Just a few images for you to look through, to see what you take from them.
Just some things I found interesting, hope all is well with you in your part of the world.
I always have a strong affinity for London, I grew up South of the city in Eltham, going to school at Crown Woods Comprehensive. We did lots of trips in and around all parts, visiting markets and museums, travelling on the Red Buses, a great place to grow up. So now, although I don’t want to live there, I do enjoy going back. I feel very comfortable around its streets and still manage to find my way around. This trip was to meet up with friends from Belgium, to take time, walking, chatting drinking coffee and seeing a bit of the city. So here are a few shots taken over two days around Kings Cross, Covent Garden, Camden, and places in between.
I apologise for an image heavy post, but London is a big city. I love getting out and about in places, seeing some of the quieter corners. We visited the British Library this time, where they always have some sort of open show going on. Walking around and seeing manuscripts from Mozart, notes and drawings by Da Vinci. Maps, the Magna Carter, all priceless and free to go and see, nearby the statue and frieze in St Pancras is amazing. Go visit, it’s a great place.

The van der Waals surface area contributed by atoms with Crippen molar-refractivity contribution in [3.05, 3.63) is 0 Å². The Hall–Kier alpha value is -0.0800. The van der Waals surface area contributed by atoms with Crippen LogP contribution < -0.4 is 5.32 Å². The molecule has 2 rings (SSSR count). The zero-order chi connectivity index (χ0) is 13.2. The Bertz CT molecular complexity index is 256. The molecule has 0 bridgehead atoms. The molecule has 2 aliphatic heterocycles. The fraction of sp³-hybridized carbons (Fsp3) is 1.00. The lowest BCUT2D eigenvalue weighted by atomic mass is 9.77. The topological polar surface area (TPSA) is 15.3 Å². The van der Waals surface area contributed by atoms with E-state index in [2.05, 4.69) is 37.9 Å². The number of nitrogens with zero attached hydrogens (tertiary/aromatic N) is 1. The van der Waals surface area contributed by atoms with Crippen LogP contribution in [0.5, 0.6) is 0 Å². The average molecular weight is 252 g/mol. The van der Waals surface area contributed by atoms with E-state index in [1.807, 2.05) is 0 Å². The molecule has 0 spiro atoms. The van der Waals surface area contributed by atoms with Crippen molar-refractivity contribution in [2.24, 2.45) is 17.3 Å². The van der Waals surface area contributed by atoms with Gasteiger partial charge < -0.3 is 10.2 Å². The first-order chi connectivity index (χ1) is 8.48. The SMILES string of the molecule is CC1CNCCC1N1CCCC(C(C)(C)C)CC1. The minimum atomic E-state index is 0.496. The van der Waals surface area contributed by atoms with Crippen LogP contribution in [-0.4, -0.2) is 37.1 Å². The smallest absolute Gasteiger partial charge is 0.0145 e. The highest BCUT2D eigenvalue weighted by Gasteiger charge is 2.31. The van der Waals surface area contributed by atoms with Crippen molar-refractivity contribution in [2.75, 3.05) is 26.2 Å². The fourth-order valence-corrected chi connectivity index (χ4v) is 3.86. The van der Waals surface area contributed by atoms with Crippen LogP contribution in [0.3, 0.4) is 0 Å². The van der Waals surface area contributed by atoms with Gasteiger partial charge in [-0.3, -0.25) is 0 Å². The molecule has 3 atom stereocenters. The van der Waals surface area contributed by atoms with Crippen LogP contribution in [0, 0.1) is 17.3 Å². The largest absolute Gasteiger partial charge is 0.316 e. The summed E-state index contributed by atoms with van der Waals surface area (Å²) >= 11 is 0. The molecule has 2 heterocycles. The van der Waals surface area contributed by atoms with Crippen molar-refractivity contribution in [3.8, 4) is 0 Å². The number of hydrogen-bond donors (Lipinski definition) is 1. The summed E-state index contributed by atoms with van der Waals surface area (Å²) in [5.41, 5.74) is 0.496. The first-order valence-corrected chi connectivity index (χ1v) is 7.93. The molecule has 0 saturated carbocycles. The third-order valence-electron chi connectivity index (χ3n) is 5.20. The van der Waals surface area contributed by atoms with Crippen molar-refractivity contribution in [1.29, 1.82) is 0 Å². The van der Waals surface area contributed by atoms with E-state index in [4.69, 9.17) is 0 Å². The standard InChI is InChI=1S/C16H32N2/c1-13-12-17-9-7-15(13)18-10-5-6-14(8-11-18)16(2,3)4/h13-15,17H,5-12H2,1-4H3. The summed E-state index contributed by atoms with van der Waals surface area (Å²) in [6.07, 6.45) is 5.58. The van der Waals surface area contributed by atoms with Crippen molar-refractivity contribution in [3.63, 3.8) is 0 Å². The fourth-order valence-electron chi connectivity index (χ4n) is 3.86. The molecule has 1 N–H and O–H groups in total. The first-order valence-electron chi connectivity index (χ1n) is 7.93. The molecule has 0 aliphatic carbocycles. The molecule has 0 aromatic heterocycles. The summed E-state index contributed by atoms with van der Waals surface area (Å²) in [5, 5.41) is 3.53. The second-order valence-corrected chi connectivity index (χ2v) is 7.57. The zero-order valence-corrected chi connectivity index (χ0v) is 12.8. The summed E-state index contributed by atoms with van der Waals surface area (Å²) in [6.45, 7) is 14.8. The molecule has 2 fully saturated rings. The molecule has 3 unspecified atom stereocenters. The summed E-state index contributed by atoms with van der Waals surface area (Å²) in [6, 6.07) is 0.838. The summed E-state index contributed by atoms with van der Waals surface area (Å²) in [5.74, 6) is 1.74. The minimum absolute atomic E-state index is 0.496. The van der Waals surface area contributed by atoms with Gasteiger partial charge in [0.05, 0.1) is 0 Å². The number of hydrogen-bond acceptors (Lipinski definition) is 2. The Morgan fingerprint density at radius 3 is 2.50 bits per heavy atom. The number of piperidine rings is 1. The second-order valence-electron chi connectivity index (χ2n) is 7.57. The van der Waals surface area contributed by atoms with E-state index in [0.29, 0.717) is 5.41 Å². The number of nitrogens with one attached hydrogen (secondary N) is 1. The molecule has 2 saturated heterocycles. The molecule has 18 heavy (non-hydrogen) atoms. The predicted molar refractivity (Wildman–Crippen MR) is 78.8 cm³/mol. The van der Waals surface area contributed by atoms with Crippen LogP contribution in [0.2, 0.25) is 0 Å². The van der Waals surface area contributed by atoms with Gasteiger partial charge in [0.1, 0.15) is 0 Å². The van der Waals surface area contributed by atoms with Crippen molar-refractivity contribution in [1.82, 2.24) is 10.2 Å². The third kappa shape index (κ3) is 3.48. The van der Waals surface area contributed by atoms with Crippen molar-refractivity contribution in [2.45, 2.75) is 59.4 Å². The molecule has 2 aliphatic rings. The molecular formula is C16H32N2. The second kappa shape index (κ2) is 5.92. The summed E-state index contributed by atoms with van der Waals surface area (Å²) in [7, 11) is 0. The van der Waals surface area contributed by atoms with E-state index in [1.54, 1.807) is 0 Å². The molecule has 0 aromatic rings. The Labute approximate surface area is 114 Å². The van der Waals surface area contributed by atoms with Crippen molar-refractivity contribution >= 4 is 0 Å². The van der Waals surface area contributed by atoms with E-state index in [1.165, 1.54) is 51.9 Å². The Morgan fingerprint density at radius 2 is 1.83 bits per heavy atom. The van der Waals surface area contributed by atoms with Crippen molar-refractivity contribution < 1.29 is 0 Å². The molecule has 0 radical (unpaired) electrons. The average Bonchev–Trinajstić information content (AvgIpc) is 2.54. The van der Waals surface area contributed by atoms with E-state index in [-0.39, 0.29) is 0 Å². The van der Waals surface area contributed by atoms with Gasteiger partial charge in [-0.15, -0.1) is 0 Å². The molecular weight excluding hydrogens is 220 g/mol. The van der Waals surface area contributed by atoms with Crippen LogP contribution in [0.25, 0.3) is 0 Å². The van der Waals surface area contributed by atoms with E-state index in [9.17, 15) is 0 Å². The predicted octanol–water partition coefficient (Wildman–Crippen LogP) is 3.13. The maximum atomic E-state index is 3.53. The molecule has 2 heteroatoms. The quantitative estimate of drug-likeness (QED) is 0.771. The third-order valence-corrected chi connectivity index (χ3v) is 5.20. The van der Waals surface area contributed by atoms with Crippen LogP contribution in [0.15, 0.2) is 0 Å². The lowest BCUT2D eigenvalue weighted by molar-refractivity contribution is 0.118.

It occurred to me while doing the tourist, and of course taking pictures of things that interest me, that we sometimes lose sight of why we came. Have friends with us, talking, strolling and stopping for food and drink took us on a slow stroll around some of the quieter places, and some of the busy places. But looking with fresh eyes at things we may not normally see. And to all the people, faces stuck to phone screens without peering around the corner, this is for you. But don’t feel too guilty because we all get lost in it sometimes.
There is no pause when you point and shoot,
and instead of looking, seeing,
imbibing a place, drinking in the soul
of the people as a photograph in a box,
on glass or celluloid once did,